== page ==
|Li, Wu - FRITO-LAY, PLANO, TX|
|Strouts, Brian - AMER.INST.BAKING,MANHT,KS|
|Barach, Jeffrey - FOOD.PROD.ASSOC.,WASH.,DC|
Submitted to: Meeting, Center for Food Safety, University of Georgia
Publication Type: Abstract Only
Publication Acceptance Date: February 27, 2008
Publication Date: March 4, 2008
Citation: Voss, K.A., Snook, M.E., Li, W., Strouts, B., Barach, J. 2008. Deoxynivalenol in food prepared from wheat flour. University of Georgia's Center for Food Safety. March 4-5, 2008. Atlanta, GA. Interpretive Summary: Abstract - no summary required.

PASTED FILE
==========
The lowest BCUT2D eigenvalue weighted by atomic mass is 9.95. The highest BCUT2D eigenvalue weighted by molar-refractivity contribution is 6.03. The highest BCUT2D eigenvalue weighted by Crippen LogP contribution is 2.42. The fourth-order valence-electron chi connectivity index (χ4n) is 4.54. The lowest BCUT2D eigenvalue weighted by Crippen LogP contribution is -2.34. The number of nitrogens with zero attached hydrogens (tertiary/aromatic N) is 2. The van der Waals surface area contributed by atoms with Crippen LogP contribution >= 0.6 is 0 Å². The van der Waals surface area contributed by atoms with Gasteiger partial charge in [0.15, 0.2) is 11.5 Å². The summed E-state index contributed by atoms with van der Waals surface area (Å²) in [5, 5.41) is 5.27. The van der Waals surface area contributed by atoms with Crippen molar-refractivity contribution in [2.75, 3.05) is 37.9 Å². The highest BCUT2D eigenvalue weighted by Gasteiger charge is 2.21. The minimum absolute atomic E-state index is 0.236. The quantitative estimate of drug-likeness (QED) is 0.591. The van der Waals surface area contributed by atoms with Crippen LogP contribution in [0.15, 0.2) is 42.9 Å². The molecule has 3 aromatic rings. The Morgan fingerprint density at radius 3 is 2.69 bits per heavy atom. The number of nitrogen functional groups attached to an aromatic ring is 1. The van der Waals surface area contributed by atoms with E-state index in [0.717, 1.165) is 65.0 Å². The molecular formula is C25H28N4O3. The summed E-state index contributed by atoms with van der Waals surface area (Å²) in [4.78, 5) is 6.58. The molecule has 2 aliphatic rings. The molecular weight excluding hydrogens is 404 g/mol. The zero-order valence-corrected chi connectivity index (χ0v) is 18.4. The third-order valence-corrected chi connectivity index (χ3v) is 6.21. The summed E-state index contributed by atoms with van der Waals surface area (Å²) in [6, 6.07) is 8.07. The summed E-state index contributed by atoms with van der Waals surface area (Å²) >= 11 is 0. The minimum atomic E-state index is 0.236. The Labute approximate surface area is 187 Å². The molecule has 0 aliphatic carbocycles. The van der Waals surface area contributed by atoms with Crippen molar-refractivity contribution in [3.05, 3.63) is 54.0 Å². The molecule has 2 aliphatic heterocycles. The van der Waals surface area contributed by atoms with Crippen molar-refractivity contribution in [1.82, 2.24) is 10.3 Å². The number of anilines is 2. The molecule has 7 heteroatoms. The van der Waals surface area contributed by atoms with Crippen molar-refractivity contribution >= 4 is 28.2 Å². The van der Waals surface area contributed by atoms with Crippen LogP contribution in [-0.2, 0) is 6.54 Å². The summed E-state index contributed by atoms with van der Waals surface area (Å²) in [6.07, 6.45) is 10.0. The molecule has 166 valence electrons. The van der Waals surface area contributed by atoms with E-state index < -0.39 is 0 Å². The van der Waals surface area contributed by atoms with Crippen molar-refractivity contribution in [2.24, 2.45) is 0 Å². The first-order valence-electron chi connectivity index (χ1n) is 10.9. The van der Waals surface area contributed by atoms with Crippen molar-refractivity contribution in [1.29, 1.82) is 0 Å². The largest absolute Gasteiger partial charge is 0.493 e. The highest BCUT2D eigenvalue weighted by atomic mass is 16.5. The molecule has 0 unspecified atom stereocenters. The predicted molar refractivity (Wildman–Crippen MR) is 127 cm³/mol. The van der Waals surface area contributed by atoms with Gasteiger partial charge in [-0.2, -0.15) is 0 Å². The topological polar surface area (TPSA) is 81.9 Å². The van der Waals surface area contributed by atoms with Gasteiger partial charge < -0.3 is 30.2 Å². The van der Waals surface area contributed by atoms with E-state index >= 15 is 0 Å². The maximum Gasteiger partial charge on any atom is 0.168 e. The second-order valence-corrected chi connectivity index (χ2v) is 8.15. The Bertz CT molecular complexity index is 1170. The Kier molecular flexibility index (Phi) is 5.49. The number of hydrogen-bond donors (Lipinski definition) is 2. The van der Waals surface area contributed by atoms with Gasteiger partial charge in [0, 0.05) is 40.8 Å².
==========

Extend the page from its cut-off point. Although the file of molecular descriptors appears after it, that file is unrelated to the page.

Technical Abstract: Deoxynivalenol (DON) is a Fusarium mycotoxin found in wheat, barley, corn and foods prepared from these grains. DON induces variable toxic effects in animals including feed refusal, decreased weight gain, or altered immune function. The effect of DON on human health is not well understood, however, there is evidence suggesting that it adversely affects growth or immune function in children. Some cooking methods have been shown to reduce DON concentrations in foods. The purpose of this study was to compare the DON concentrations of wheat flour and selected products made from the flour under commercially relevant conditions. Analyses were done using a gas chromatography (GC) method with electron capture detection. Mass balance was estimated from the DON concentration and product yield data. DON concentrations in the cookies, crackers, and pretzels varied and ranged from 67% (cookies) to 113% (pretzels) of the DON concentration in the flour (<0.5 ppm). Greater reductions were found in bread as its DON content was about 30% that of the flour. DON amounts in the cookie, cracker, and pretzel batches determined by mass balance estimations ranged from 93% to 110% compared to the flour. Less DON, about 45% of the amount found in flour, was measured in the bread. DON concentrations (determined using a GC-mass spectrometric method) of fried donuts were reduced about 75% compared to flour and dilution by other ingredients likely contributed to the reduction. In summary, significant amounts of DON survived during the preparation of cookies, crackers, and pretzels under commercial conditions, a modest reduction was achieved for baked bread, and the greatest reduction was found in fried donuts.